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Where The Rubber Meets The Road
Guest Opinion
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Association Of Mature American Citizens

Forget big talk, big numbers, big politics. What exactly does the “2.2 trillion dollar” rescue bill do? How can we get access to needed relief? When will it arrive? Here are solid answers about what matters most to you.

This bill puts wind in our sails, but in the end – recovery will be on us.

First of all, the bill contains big money for “frontline health care” workers and equipment, test kits, masks, gloves, respirators, ventilators, veteran homes, hospitals, disaster relief funds for states and localities. And, perhaps just as important, it offers aid to individuals and small businesses.

Having read every title, section and subsection, key things stand out. Once Congress “appropriates” money, it must be “apportioned” by OMB to departments, down to agencies, assistant secretaries, program managers, and procurement officers to let contracts. That takes time.

The good news is this law will accelerate ‘real-time research’ on a vaccine – DOD already has six trials up, civilian agencies more. Government is working hand-in-glove with companies. It also supports ‘domestic manufacturing of biopharmaceuticals,’ disinfectants, quarantine services, supercomputers, laboratories, and telehealth. It helps military service members, transit systems, food banks, educational institutions, farmers, and homeless shelters.

That said, the rubber meets the road with individuals and the small businesses, which employ 80 percent of America. Consumers and small employers drive the economy. That is why relief to them – is critical.

The “CARES” Act – a clever acronym for the Coronavirus Aid, Relief and Economic Security Act – starts here: Many individuals will “within three weeks,” according to the Treasury, receive a check “in their bank accounts.” Adults who earn less than $75,000 should get a $1200 payment, joint filers earning less than $150,000 should get $2400, with gradual reductions up to $99,000 for individuals and $198,000 for joint filers.

Provisos: Adults need no regular income and can be SSI beneficiaries. Seniors are included. They must have a Social Security number, so no illegal aliens. If eligible, checks should arrive by end of month. (Title II, Section 2201).

As coronavirus tests become available, the law assures that “uninsured individuals” will receive the test “with no added cost-sharing” under state Medicaid programs – same under Medicare Part B. (Sections 3716-17). On the flip side, “hospitals, especially those in rural and frontier areas” get “reliable and stable cash flow” (Section 3719), plus enhancement of Medicare and Medicaid (Sections 3801-3841).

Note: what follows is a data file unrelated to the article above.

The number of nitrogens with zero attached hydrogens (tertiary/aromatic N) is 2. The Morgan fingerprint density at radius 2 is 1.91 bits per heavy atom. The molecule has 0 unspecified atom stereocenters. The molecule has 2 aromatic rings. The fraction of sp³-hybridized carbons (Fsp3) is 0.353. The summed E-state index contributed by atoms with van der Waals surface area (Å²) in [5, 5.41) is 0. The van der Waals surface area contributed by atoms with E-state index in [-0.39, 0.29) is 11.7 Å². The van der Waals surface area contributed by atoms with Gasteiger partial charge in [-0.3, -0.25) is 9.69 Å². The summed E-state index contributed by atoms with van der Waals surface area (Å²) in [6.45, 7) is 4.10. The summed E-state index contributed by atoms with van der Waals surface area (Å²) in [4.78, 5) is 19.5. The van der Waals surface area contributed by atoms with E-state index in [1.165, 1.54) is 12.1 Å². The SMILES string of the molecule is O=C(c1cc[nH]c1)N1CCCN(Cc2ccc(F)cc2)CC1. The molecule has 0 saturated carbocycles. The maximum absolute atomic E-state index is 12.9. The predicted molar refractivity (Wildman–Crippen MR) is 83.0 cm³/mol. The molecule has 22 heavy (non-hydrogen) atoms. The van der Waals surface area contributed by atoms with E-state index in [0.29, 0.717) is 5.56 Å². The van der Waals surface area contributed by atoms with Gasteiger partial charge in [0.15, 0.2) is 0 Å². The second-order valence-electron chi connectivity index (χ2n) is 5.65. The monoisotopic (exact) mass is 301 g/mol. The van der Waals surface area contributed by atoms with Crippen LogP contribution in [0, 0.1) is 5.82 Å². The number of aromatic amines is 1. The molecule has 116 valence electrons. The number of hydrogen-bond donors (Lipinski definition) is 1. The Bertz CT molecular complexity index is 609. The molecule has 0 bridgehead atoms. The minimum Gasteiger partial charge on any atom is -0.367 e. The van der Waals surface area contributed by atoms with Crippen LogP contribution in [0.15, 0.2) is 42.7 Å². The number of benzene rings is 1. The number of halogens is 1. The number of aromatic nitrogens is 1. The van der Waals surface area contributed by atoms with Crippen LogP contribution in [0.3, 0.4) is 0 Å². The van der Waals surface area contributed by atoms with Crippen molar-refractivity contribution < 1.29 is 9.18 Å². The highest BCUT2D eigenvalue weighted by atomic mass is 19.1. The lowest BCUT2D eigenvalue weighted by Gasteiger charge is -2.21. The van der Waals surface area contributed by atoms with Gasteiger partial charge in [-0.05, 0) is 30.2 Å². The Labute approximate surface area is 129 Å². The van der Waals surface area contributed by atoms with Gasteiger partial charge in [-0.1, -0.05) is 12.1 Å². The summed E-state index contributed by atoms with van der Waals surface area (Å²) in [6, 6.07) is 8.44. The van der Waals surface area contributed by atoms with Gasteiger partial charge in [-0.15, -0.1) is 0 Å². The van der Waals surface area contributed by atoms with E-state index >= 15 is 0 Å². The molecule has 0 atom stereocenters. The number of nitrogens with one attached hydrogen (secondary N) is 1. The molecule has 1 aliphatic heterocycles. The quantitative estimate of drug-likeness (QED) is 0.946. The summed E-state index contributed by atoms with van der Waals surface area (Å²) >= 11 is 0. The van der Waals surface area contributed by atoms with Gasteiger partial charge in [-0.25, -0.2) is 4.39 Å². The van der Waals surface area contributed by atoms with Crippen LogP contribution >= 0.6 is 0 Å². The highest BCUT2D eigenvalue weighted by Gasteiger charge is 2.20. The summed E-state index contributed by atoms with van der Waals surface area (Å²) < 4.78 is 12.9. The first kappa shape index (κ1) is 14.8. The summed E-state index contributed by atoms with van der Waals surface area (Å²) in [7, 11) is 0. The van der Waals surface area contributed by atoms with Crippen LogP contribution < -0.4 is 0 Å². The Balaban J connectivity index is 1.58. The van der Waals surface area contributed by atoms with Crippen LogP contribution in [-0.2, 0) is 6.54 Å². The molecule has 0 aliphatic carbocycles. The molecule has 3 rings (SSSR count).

The law focuses on small employers. SBA loans are available – ask at your local bank – for those with less than 500 employees, forgiveness if employees are not laid off. In Title 4, Sections 4001 et seq., emergency relief of all kinds is offered to businesses large and small. Tens of billions are directed to transportation, banks and specific sectors (Sections 1101-1114, 2301-08, 4001-4114).

Title II, Section C, offers “a refundable payroll tax credit for 50 percent of wages paid by employers,” if “operations are fully or partially suspended” – think restaurants, retailers, manufacturers, services – or if “gross receipts declined by more than 50 percent” compared to same quarter last year (Section 2301).

Provisions allow “delay of payment of employer payroll taxes” and “modifications for net operating losses,” relaxing limitations on a small company “losses.” Importantly, deductions apply to “pass-through businesses and sole proprietors” – allowing them to recoup losses for keeping people employed.

In short, this bill is an adrenalin boost for consumers, workers, small businesses, students, and hard-hit sectors, plus those battling the virus on the frontlines. The goal: Get us over the hump, as fast and efficiently as possible.

Does the bill assure our economy “roars back?” No, that is on us. Average Americans must dig in, work hard, help each other get up, get by, and get on with being what we are – resilient.

Big talk, numbers and politics are not where rubber meets the road. We meet the road – make our future – as individuals, families, small businesses, and never-say-never Americans. The bill is a nice gust, but the rudder ours.


Robert Charles is the national spokesman for The Association of Mature American Citizens (, a senior advocacy organization that takes its marching orders from its members. They act and speak on members’ behalf, protecting their interests and offering a practical insight on how to best solve the problems they face today.